It may seem odd to many Boomers and other old folks, but I don’t fear death.

Now in my mid-70s, I’ve reached many of the goals set many years ago. I never expected life to go on forever — and wouldn’t want it to. After so many trips around the Sun, it can get kinda boring.

But have you ever considered a few of the positives about kicking the proverbial bucket?

  • No more Filing state and federal income taxes. That means no longer have to keep track of everything you do during the previous years before Filing.
  • No more having to replace vehicles, appliances, and other devices.
  • No more grieving over the passing of relatives, friends, and pets.
  • No more visits to various doctors for whatever procedures to keep you from dying.
  • No more telephone calls from spammers trying to sell you a car warranty, medicare supplement, or life insurance.
  • No more worries about political polarization, climate change, and pollution.
  • No more concerns about the price of gasoline, groceries, and prescriptions.
  • No more reading about mass murders and senseless gun violence.
  • No more worrying about getting rid of the Clutter collected over the years.
  • No more upgrading smartphones, computers, laptops, and tablets.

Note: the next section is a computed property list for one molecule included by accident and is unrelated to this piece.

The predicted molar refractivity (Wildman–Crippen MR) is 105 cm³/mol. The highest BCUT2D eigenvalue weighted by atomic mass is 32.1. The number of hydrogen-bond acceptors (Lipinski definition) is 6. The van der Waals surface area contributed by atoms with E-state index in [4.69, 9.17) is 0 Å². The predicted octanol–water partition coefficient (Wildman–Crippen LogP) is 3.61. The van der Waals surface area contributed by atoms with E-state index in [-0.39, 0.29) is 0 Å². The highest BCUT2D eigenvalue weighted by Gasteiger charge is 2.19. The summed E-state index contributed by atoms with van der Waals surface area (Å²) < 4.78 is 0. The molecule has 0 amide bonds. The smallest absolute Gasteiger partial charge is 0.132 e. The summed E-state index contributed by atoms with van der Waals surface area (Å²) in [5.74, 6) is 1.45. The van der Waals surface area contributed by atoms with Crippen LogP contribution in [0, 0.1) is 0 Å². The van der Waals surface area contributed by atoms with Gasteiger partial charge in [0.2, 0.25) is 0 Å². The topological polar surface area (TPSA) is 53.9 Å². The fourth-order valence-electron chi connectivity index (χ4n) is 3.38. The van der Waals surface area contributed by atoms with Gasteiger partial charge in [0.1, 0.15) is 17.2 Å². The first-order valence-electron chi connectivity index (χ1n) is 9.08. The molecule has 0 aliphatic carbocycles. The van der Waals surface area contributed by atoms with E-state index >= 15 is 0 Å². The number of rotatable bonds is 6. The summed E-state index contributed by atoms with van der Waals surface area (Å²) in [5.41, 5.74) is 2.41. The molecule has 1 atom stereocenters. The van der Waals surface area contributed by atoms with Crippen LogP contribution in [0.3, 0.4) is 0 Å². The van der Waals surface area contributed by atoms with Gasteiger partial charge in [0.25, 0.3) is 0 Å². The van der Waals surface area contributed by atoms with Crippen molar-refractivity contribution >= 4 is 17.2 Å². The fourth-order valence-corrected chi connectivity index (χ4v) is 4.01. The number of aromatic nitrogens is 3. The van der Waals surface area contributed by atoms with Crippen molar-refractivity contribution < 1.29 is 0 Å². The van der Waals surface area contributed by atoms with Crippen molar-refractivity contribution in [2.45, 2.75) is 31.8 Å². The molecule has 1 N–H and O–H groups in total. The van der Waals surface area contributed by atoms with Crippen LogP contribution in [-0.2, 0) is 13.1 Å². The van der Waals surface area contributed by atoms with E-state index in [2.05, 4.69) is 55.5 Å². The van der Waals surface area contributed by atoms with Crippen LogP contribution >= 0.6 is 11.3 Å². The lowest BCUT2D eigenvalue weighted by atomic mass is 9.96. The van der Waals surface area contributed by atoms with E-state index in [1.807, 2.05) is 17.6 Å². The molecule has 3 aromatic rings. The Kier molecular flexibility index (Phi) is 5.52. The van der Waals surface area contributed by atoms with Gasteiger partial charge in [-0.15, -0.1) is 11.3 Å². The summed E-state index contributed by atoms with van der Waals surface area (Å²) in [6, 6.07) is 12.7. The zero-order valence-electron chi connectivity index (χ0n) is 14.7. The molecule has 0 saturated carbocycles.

• No more having to deal with toxic people.
  • No more seeing and reading about the atrocities of war.
  • No more having to take your vehicles in to be serviced or repaired.
  • No more thinking about home security.
  • No more contending with those who have road rage.
  • No more having to face rude, disrespectful, and pretentious people.
  • No more answering the front door and seeing religious missionaries, political aspirants, or strangers collecting money for various fundraisers.
  • No more deadlines because you’re finally dead.

There’s more I could add to the list, but you get the idea. I bet there are a lot of things you would include.

In the meantime, I’ll wake up each morning and do those things I find challenging, worthwhile, and fulfilling. And then go to bed each night, hoping I accomplished something. But I won’t lose sleep over it — unless it’s getting up in the middle of the night to go to the bathroom.

Maybe death is a final blessing from the pain, the mundane, and the insane we’ve encountered throughout our lives.

Until the next time . . .

(This post originally appeared at

Michael Embry Author, Blogger

Michael Embry is a multi-genre author of 15 books.

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